Helping Kids Cope with Separation Anxiety

When children start attending day care or begin a new school year, drop-offs can be emotionally tricky. Saying goodbye each morning, toddlers can cling to their parents like burrs. Kindergarteners may become weepy, and middle school students might complain of stomachaches.

Pediatric psychologist Barbara Bentley, PsyD, herself a mom, understands how challenging these manifestations of separation anxiety feel for children and parents alike.

“Our brains associate ‘novel’ with ‘dangerous,’” said Dr. Bentley, a clinical associate professor of developmental and behavioral pediatrics at Stanford Medicine Children’s Health.

Separation anxiety happens when the fear of a new situation impairs a child’s ability to separate confidently from his or her parents, she said, adding that it’s one of several types of worry children may feel right now. “Thanks to the COVID-19 pandemic, many of us are experiencing multiple layers of anxiety, related not just to separation but also to social anxiety and fears of illness,” Dr. Bentley said.

By managing separation anxiety effectively, parents can build children’s confidence in their ability to move from their comfort zone toward new challenges and growth.

Techniques should be tailored to the child’s age, and parents should acknowledge the child’s feelings about new situations without adding to his or her fears, Dr. Bentley said. “It works better when a parent says to a child, ‘This is new and I know you can do it,’ rather than ‘Oh my gosh, this is really scary.’” 

Age-appropriate techniques to lower worry

For toddlers and preschoolers, routine is key. Parents should work with their day care provider to establish a daily routine in which drop-off is quick. “The more you linger, the more it tells the child it’s not safe to separate,” Dr. Bentley said.

As part of the routine, the child should be able to bond with a specific caregiver, entering day care and going directly to that person, who should immediately direct the child’s attention to a favorite activity. At home, parents can talk about the steps of the routine with the child: “I’ll give you a hug. You get to see Miss Jennifer. You can play with the blocks.” As children build friendships, friends become another motivator to add to the conversation: “Your buddies Jasper, Willa, and Niko and will be there.”

For kindergarteners and other elementary school students, parents can build on the principles of conveying confidence, such as planning quick drop-offs and maintaining positive focus, while adding new strategies that accommodate the child’s greater sophistication and ability to think about the future.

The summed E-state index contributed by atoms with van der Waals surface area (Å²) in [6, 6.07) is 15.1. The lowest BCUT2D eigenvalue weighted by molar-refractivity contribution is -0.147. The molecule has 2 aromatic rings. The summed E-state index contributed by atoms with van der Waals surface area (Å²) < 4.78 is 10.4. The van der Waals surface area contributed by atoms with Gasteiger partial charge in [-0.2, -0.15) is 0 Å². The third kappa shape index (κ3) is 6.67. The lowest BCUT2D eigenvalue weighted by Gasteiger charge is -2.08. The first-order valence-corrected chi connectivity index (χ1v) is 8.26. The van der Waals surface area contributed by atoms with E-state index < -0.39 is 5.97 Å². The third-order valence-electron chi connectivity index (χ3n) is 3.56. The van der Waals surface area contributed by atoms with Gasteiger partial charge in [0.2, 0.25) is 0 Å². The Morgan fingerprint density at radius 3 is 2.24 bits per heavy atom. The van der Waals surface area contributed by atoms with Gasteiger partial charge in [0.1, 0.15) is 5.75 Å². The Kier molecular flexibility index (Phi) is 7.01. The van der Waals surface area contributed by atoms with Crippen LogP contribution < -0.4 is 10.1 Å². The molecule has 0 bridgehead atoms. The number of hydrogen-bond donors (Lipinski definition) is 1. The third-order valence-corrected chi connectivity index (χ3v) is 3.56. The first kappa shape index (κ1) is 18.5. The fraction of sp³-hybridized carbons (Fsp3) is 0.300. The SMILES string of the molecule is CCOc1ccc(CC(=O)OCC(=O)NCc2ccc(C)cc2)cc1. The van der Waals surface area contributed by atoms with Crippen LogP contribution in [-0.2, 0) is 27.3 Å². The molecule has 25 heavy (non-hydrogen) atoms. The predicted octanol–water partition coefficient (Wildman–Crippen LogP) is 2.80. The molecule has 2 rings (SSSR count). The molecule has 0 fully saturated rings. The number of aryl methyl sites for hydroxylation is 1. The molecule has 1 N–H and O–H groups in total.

“It’s really helpful to take advantage of kindergarten round-up or other opportunities to interact with the teacher before school starts, to tour or drive by the school or classroom, and to meet classmates ahead of time if possible,” Dr. Bentley said. Many elementary schools also have online materials that families can investigate before school begins. If the child’s teacher has posted information online about a daily routine, discussing this can help students feel prepared for school. “The more kids know in advance, the less anxious they will be,” said Dr. Bentley.

Parents can also encourage kindergarteners to bring a small object from home, such as a pocket-sized stuffy they can squeeze, as a reminder that they are loved and ready for school.

Allowing avoidance sends the wrong message

It’s important for parents to let children know that avoiding school is not an option. “If the parent accommodates the child’s anxiety by allowing them to avoid school, this communicates that the parent is not confident in the child’s ability to handle the situation,” Dr. Bentley said. “That defeats the purpose of helping your child develop a sense of competency.”

If a child continues struggling, parents can also recruit teachers and school counselors to plan strategies that support the child’s school participation, rather than letting them avoid situations that make them anxious.

For students starting middle school, junior high, or high school, orientation events such as campus tours and open houses are helpful. These events can help kids calm their anxieties about attending a larger school, navigating the expectations of multiple teachers, and meeting new classmates from different feeder schools.

Tweens and teens may feel social anxiety stemming from fear of not being accepted by peers.

Parents should recognize that tweens and teens may feel more complex anxieties, such as social anxiety stemming from fear of not being accepted by peers. Their anxieties also can manifest in less obvious ways. “For instance, students’ oppositional behaviors or complaints that school is ‘boring’ may be driven by underlying anxieties,” Dr. Bentley said.

Older students are also ready to have more nuanced discussions about these feelings. Parents can explain that the physical sensations of anxiety and excitement are similar: Just think about how you feel standing in line for the roller coaster, heart racing, breathing quickly.

Acknowledging a child’s internal experience—perhaps a mix of excitement and worry—while also conveying confidence in his or her ability to handle challenges remains key.

“Parents can say, ‘I know you feel unsure, but I’m confident you can handle this,’ and then look for ways to bring reminders of the familiar into the conversation,” Dr. Bentley said. For all of us, cognition drives behavior, so parents should think of themselves as filling up their child’s internal ‘thought bubble’ with messages of confidence. “That helps children move from their comfort zone to their growth zone.”

Contact your pediatrician for more information, or learn more about Developmental-Behavioral Pediatrics at Stanford Medicine Children’s Health.


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